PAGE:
by Monica Ross
On to the next unhelpful thinking style—“shoulding” and “musting.” This unhelpful thinking style comes into play when we put unreasonable demands or expectations on ourselves and other people. “Shoulding” and “musting” permeates our language. I hear it all the time “I should have called” or “He shouldn’t have cheated on his girlfriend” or “I have to/must get an A on this exam” or “I have to/must have a baby by the time I’m 35” or a whole host of other things we tell ourselves and other people.
Let’s break it down and take a look at what we’re really saying. “I should” or “She should have” is in a way placing a judgment. It has a bit of a moral tone to it as if the after effects of not accomplishing what we’re trying to accomplish or what we hope for others to accomplish would lead to feelings of guilt.
With “I must” it sounds a bit like we’re forcing ourselves into an outcome. In other words if I don’t do whatever the thing is that I am commanding myself to do then there really is no other alternative. Both statements stand on rocky ground.
Because we actually may not feel guilty if we go against what we feel on the surface to be the right thing in any given situation. We could even work on any feelings of guilt that might arise after the action or behavior has passed. Please don’t take this as a “do the wrong thing” endorsement. It’s not quite that.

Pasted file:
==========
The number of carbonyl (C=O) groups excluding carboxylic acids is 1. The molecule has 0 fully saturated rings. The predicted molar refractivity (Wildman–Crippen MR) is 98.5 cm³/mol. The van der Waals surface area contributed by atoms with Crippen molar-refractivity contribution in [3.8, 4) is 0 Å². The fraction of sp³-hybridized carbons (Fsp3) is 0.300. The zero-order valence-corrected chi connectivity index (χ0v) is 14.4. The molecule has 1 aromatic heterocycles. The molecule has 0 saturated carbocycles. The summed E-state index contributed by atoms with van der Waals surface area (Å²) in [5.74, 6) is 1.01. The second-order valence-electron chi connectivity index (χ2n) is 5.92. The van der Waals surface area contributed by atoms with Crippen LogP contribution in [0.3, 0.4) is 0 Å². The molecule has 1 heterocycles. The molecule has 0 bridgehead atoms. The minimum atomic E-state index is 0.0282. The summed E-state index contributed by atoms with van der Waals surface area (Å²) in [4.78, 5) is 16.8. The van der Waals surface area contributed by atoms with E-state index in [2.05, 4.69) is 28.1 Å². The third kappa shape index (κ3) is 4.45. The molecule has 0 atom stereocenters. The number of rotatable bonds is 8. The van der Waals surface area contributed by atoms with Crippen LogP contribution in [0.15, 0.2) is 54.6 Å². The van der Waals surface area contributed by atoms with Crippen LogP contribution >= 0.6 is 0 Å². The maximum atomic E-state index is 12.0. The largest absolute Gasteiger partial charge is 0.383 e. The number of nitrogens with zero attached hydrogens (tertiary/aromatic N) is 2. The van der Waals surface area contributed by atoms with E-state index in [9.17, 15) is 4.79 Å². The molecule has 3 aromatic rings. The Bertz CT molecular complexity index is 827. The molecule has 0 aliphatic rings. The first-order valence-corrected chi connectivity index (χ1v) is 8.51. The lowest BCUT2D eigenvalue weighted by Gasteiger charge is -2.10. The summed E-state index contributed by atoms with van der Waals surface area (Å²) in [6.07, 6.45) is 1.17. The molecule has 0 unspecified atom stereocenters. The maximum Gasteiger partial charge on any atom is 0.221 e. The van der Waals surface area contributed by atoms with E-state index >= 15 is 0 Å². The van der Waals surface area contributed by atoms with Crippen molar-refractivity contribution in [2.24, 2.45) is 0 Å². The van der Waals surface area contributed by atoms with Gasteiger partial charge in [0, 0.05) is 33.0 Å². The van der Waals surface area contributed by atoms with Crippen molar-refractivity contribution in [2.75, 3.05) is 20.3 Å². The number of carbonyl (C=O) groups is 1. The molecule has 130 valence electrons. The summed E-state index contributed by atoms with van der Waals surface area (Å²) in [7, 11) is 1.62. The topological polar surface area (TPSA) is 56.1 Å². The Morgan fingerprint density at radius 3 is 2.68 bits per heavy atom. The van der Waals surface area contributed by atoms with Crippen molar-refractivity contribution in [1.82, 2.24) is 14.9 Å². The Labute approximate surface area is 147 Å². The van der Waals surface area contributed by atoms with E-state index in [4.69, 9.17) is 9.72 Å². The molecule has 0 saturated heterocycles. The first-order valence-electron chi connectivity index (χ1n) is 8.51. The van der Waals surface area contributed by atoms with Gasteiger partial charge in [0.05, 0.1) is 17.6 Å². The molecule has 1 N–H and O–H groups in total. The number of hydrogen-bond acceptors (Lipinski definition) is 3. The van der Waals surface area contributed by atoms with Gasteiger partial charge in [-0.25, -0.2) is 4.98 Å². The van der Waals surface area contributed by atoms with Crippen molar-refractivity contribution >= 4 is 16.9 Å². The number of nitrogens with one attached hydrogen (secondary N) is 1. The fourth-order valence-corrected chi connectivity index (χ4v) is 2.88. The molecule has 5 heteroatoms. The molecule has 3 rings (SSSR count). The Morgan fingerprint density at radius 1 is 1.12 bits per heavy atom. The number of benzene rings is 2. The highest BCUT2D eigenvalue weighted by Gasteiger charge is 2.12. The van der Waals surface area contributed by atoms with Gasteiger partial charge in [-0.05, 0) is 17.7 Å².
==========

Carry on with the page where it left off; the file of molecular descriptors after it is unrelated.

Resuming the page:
It’s just that whether we set ourselves up into a forced outcome or behavior or not there are multiple variables we have no control over that could also come into play and affect our attitude about the situation once it has passed, whatever the “should” or “must” was about.
In fact, I can’t think of many situations that we may try to force ourselves into by saying this or that “must” happen where there aren’t a number of possible alternative things that could and in fact do happen instead.
Think in the case of chronic illness if a person were to say, “I have to beat this cancer.” The person either will or they won’t. And sure one outcome leads to death, which has the appearance of finiteness.
But to set things up that way begs the question “Or what?” What happens?
What happens for instance when we reach the age of 35 and haven’t had children? What if we fail that exam? The world doesn’t end. Life goes on. The dreaded thing that we were trying to avoid all along passes, it always does. And maybe something else happens.
As humans we tend to want to avoid pain and suffering. So, I get it. But what if the dreaded thing were to happen and we could somehow separate from it the pain associated with it? In other words, this is the situation and these are our thoughts and feelings about the situation and they are separate.
What if we were to be on the brink of death, but have no fear in death?
I’ll avoid a discussion on morality here and attachments to suffering and just say that “right” or wrong” it is what it is. And that I have control over what I choose to think and feel about any given situation.